NZ police delete unlawfully taken photos, but biometric privacy concerns remain
New Zealand police said they have deleted 11,000 photo files after an official inquiry earlier this month calling for their deletion on the bases that they were unlawfully taken.
The original investigation, started by Radio New Zealand (RNZ) last year and carried out by the Privacy Commission and Independent Police Conduct Authority (IPCA), concluded the practices to be unlawful (particularly when taking photos of young people) and that policies and training had been lacking for years.
For instance, for roughly 15 years, police forces have taken photos and finger biometric scans of young people in custody, including young Māori. Although unlawful, the practice had allegedly become a training requirement for new officers.
As reported by Radio New Zealand (RNZ), the police forces in the country are now moving forward to enact the inquiry’s measures.
Initially, law enforcement said they had deleted 6000 photos under the compliance notice from the Privacy Commissioner but later confirmed the deleted 6390 records had 11,092 attachments that could have been photos.
Further, police officials would now be in the process of searching for and deleting photos held not in the national intelligence system but on officers’ smartphones.
“The taking of dual biometric data from persons in custody, both photographs and fingerprints, has ceased, and the ongoing compliance with this will be assured through the audits from December,” RNZ reports.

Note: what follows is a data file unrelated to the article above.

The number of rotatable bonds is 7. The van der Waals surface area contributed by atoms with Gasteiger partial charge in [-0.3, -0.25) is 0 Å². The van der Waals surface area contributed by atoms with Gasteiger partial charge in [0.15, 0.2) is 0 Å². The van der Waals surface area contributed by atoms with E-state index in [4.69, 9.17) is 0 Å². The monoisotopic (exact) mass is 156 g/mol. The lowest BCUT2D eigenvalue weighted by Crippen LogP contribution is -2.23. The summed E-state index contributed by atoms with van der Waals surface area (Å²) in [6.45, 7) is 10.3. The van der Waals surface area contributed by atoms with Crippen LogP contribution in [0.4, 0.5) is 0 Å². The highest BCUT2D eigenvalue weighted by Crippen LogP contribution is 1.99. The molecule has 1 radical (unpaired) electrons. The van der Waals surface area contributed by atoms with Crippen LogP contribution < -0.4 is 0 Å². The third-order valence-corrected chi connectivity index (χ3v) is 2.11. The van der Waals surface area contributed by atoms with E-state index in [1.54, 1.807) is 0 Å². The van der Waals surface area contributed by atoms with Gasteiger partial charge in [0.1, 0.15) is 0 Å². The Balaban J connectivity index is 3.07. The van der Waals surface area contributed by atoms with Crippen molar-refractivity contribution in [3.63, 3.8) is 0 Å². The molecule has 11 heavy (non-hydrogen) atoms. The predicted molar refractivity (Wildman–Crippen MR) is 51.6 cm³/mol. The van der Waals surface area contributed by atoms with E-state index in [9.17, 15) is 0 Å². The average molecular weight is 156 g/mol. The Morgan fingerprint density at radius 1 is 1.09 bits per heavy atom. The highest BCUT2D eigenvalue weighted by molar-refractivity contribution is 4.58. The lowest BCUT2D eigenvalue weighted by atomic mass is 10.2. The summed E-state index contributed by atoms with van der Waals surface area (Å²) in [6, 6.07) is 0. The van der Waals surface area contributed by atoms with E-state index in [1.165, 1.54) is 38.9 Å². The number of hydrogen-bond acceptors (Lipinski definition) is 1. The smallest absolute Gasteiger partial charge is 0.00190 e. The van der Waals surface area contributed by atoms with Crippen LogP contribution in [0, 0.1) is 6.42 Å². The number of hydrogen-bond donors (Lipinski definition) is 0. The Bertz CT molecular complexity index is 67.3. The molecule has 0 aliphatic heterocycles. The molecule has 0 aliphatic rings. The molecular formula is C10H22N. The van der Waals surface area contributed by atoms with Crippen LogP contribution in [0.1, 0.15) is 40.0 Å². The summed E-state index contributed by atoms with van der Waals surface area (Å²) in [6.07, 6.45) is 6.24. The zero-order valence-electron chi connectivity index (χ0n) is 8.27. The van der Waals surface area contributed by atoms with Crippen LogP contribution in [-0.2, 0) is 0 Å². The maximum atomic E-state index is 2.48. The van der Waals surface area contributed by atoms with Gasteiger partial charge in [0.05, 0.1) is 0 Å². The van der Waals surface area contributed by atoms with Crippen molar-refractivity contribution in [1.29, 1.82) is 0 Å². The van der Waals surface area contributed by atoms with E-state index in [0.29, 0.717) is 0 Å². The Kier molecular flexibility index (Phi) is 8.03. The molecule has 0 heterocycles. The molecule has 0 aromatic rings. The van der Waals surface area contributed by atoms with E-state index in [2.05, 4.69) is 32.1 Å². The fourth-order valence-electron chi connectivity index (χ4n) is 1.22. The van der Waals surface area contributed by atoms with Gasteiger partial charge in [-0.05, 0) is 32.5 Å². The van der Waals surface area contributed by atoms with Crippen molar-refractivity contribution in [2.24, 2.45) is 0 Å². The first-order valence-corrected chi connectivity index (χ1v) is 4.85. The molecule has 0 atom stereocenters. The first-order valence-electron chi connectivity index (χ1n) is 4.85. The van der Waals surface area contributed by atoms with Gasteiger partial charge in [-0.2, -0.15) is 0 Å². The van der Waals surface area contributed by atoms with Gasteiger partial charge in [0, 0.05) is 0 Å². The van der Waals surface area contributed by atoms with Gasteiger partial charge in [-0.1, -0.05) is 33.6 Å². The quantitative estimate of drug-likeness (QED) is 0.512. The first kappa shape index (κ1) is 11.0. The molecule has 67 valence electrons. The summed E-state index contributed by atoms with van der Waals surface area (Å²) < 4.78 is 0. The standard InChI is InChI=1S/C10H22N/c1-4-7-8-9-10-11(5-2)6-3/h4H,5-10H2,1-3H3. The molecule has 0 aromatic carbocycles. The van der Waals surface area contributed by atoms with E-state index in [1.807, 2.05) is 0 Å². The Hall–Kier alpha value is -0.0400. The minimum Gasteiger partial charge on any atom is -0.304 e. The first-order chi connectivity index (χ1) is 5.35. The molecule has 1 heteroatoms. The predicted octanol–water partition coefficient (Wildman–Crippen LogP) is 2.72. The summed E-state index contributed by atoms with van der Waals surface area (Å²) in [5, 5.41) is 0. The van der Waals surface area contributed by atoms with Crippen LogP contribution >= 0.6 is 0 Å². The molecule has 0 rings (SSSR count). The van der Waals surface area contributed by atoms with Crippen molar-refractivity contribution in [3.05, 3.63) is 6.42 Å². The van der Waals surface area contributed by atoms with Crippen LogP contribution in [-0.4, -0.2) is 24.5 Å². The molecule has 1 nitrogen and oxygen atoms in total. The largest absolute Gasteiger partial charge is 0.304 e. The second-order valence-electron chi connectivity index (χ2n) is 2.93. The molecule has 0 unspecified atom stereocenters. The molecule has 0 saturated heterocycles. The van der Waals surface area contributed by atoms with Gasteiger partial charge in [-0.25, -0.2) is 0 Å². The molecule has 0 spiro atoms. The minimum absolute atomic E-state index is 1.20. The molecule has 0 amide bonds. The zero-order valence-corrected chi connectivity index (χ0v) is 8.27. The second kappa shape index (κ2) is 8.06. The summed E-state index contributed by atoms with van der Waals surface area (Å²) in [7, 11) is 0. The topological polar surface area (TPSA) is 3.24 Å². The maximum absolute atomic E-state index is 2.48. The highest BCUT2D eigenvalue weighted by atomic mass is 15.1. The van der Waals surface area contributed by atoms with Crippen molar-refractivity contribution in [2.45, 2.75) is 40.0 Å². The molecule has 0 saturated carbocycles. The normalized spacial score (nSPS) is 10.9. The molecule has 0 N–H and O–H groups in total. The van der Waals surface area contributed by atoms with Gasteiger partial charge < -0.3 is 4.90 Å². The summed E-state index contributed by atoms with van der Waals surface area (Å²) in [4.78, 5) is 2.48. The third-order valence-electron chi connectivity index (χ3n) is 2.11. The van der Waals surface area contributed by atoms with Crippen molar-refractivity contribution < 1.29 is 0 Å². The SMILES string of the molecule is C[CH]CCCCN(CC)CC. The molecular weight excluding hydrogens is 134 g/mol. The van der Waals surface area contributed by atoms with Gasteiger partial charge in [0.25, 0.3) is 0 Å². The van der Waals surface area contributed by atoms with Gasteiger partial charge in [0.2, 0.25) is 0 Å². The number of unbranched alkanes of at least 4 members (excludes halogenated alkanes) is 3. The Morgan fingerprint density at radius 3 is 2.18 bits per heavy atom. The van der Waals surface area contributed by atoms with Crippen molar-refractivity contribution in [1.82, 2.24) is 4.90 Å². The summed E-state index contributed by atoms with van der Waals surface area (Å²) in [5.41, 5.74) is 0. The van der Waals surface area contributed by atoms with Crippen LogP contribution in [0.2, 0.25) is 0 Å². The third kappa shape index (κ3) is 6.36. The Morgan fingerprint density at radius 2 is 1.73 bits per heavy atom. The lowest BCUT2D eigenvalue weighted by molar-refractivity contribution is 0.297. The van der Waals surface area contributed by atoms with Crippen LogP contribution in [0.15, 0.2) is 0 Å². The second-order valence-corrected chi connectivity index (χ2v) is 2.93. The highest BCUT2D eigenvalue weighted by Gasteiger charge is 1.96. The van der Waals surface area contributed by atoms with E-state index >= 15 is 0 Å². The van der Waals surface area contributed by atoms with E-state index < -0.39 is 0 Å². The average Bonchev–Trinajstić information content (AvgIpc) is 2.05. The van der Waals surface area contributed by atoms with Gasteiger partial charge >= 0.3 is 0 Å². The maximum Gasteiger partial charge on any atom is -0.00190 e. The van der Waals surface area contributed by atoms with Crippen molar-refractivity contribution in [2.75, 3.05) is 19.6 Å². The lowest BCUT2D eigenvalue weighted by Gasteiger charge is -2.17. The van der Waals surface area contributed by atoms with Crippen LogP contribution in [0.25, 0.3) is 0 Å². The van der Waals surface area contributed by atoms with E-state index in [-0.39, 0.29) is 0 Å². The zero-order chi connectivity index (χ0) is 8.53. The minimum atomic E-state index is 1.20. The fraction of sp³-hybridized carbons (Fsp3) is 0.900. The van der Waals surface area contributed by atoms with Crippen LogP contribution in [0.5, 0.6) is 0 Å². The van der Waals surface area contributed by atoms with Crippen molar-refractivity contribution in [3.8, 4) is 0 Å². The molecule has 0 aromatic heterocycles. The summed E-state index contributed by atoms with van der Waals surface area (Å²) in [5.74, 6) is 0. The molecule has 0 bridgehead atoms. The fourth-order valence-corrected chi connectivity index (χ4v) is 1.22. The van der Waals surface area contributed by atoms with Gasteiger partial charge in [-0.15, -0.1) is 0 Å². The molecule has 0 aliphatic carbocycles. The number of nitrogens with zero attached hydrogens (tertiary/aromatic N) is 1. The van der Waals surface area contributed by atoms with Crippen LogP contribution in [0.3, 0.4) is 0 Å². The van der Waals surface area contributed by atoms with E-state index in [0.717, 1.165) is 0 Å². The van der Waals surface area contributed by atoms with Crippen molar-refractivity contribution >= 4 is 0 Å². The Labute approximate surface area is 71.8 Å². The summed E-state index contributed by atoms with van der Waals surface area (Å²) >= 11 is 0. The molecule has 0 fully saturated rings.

Although the measures explained in the compliance notice issued nine months ago are now being enacted, police forces remain partially skeptical regarding whether some of the scrutinized practices were unlawful.
“We have complied with the notice issued to us but, as I say, we don’t necessarily accept entirely the implications of the report we received,” Police Commissioner Andrew Coster told RNZ earlier this month.
Further, Coster also said that complying with the Office of the Privacy Commissioner (OPC) notice was translating into staff reporting “significant challenges around detecting and resolving crime, particularly involving young people,” and that the police force is going to be taking further legal advice on the matter.
For context, the compliance notice does not apply to the biometric data of adults, only young people. When asked why that was the case, the OPC told RNZ it had other priorities.
“The compliance notice has a specific focus on the photographing and duplicate fingerprinting of young people, and the use of mobile phones to photograph adults in custody.”
NZ police to access CCTV footage from private firms
Beyond officers taking photos of suspects in person, law enforcement in NZ has also recently tapped into surveillance camera networks owned by two private companies.
The cameras, which can red car number plates, are privately owned, which makes it harder to keep police liable for privacy breaches, according to a new investigation by RNZ.
Further, the probe suggests Official Information Act (OIA) documents indicate police have been intending to expand the use of number plate recognition as well as storing the data for longer.
NZ police have now officially published new rules, which define how law enforcement can ask other entities for footage, including a legally justifiable reason and record of what they intend to do with it.
The move is perhaps indicative of a wider trend, with Australia, Israel, and South Korea all recently exploring the potential of CCTV for biometric surveillance.
biometric identifiers | biometrics | cctv | data privacy | face photo | facial recognition | New Zealand | police